By Don Schrack
Reposted from: The packer
The threat of the European grapevine moth a one-quarter-inch long pest that could endanger California's table grape crop - and the anxiety level among grower-shippers - appear to be growing.
Calif. Dept. Food & Agriculture
For the second time in as many weeks, moths have been trapped in the San Joaquin Valley. Three of the moths were found May 10 near the Merced County community of Snelling, according to the county's agricultural commissioner's office on May 14.
A week earlier, three moths were found in traps in Fresno County, the nation's top grape-growing county.
The destructive insect had never before been found in California until last fall when the pests were discovered in the Napa-Sonoma wine country, about 200 miles from the heart of the San Joaquin Valley. The wine-country finds triggered a U.S. Department of Agriculture and California Department of Food and Agriculture quarantine, designed to prevent the moth from reaching several hundred thousand acres of table grapes and raisin grape vineyards in the San Joaquin Valley.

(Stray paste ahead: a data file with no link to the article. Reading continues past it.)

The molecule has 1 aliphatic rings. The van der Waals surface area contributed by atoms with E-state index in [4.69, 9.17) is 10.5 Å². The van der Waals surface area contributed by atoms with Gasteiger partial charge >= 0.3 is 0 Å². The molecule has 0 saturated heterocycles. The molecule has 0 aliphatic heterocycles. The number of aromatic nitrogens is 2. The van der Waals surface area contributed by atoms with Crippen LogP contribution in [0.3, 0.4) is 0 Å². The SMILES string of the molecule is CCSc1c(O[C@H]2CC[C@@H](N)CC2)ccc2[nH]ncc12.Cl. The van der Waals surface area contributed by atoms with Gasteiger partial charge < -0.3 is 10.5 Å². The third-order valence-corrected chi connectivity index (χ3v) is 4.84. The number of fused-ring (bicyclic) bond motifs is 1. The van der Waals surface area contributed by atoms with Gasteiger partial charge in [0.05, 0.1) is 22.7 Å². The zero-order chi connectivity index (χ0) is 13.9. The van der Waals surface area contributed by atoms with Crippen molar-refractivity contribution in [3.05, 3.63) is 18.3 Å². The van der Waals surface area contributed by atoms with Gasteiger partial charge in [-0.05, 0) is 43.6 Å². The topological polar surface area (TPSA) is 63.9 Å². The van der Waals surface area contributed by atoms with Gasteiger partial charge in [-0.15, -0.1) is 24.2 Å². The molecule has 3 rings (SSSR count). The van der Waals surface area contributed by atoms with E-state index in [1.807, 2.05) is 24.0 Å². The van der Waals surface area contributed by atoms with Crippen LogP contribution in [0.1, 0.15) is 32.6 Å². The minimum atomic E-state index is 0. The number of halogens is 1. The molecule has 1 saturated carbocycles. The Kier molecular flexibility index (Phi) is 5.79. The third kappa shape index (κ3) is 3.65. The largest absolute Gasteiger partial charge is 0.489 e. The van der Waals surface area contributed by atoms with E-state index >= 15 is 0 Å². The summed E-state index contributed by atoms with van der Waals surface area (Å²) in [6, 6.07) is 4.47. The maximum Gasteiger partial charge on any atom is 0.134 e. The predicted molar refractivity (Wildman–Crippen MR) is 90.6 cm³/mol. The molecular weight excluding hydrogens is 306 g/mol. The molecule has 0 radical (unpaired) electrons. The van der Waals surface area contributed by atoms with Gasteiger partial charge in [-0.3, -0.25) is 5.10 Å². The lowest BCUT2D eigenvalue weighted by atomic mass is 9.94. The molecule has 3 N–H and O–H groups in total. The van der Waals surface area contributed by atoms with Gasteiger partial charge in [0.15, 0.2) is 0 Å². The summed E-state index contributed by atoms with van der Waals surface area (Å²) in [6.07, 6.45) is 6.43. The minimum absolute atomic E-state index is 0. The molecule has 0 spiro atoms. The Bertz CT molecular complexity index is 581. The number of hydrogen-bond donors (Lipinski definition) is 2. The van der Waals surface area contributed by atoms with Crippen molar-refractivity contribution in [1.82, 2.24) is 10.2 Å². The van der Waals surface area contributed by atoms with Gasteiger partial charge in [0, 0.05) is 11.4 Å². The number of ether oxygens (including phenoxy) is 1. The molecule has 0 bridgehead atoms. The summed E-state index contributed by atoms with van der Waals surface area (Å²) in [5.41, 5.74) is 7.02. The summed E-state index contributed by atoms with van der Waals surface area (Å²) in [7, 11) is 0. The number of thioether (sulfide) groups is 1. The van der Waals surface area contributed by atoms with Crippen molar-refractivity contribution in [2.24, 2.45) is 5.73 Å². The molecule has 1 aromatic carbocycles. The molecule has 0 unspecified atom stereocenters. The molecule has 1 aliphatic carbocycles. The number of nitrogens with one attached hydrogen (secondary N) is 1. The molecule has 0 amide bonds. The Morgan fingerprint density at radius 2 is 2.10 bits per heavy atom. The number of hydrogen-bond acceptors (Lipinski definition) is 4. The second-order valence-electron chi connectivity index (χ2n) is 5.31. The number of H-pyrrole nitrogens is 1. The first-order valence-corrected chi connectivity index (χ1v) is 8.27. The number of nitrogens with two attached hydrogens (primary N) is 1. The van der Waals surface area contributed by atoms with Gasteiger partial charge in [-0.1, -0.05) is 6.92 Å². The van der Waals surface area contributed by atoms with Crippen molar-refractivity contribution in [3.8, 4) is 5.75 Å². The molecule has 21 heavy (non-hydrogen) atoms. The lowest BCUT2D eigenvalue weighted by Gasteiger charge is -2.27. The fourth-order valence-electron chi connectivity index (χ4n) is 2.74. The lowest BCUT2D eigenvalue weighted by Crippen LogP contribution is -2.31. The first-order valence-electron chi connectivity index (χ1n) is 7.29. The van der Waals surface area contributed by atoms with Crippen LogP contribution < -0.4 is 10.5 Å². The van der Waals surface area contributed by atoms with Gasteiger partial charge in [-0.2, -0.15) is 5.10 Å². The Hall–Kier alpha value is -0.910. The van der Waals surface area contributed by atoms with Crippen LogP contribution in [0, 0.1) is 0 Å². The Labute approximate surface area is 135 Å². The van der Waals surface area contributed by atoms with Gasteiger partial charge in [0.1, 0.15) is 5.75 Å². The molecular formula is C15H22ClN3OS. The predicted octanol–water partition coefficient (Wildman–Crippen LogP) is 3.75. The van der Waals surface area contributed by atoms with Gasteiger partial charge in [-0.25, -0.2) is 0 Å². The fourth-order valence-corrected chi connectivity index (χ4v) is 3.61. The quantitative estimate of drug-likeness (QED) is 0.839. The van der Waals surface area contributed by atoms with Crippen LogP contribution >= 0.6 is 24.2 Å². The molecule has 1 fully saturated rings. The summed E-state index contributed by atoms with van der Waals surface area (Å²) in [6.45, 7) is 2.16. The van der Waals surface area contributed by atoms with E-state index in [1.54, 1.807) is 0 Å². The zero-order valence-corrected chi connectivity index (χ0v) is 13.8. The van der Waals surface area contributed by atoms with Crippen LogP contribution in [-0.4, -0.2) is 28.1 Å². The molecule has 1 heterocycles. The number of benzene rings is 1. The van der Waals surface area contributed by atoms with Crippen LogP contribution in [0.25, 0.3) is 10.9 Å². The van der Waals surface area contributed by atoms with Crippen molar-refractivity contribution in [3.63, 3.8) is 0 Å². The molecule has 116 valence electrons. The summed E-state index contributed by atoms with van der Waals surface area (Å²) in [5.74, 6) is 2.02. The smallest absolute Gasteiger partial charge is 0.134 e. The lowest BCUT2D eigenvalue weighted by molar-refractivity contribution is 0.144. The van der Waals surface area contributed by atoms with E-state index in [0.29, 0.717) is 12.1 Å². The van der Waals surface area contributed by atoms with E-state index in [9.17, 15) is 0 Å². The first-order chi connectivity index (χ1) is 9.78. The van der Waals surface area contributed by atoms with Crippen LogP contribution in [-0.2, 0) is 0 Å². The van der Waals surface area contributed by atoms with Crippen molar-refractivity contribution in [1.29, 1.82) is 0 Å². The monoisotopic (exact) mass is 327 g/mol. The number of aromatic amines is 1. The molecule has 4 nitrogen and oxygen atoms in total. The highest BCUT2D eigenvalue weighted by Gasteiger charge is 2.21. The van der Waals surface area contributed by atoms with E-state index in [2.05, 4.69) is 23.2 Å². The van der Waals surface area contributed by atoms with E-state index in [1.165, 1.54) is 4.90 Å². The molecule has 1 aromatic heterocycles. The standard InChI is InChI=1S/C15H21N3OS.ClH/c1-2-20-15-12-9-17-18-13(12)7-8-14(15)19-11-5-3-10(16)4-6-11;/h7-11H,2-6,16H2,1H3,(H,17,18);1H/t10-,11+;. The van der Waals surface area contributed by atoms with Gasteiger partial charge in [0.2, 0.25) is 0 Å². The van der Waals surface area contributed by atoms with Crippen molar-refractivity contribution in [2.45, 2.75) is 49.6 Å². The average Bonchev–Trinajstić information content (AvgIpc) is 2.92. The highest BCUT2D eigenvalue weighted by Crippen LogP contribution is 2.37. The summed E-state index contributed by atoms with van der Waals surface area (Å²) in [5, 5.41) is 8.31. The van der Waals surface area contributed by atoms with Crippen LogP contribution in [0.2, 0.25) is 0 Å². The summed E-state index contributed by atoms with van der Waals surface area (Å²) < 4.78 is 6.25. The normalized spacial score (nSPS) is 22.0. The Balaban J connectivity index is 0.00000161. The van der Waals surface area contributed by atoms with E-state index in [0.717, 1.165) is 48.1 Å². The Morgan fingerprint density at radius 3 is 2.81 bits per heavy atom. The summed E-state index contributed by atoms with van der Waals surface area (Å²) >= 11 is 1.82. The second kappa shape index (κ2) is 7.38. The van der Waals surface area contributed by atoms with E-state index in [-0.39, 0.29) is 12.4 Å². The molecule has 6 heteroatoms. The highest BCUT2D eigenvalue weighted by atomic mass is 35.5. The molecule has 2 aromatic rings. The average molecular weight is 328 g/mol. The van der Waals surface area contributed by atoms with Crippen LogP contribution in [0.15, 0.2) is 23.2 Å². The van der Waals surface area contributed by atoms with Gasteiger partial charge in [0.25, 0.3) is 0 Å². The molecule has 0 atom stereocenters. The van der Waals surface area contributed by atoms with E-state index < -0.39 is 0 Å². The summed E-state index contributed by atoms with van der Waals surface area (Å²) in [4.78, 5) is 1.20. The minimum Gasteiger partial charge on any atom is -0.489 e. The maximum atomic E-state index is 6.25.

The larvae of the European grapevine moth feed on grapes, which render the fruit unmarketable, according the state agency, and make the vines susceptible to fungal diseases.
Pesticide spraying has begun in the valley vineyards in which the moths were discovered and five-square-mile quarantines have been established around each find.
The San Joaquin Valley harvest of table grapes traditionally begins about July 4. However, if the quarantines are expanded, they could cause problems for stone fruit grower-shippers, who have already begun the 2010 harvest.
The moth larvae seem to prefer grapes, but two other San Joaquin Valley crops, pomegranates and olives, are among the more than twenty plant varieties that host the moths.
As of May 14, there have been no further discoveries of the moth reported in the Fresno area, but the county agricultural commissioner's staff is moving to control and eradicate the insect, according to a news release. A series of meetings is scheduled to begin this week to alert grower-shippers to the threat and to educate them on how to deal with the pest.
The meetings, with the assistance of the University of California Extension Office, are scheduled for May 19 in Parlier, May 22 in Reedley and May 27 in Fresno.
With nearly 200,000 acres of vineyards, grapes are Fresno County's No. 1 commodity. The value of the 2008 grape crop, the most recent year for which statistics are available, was more than $723 million, according to the county agricultural commissioner's office.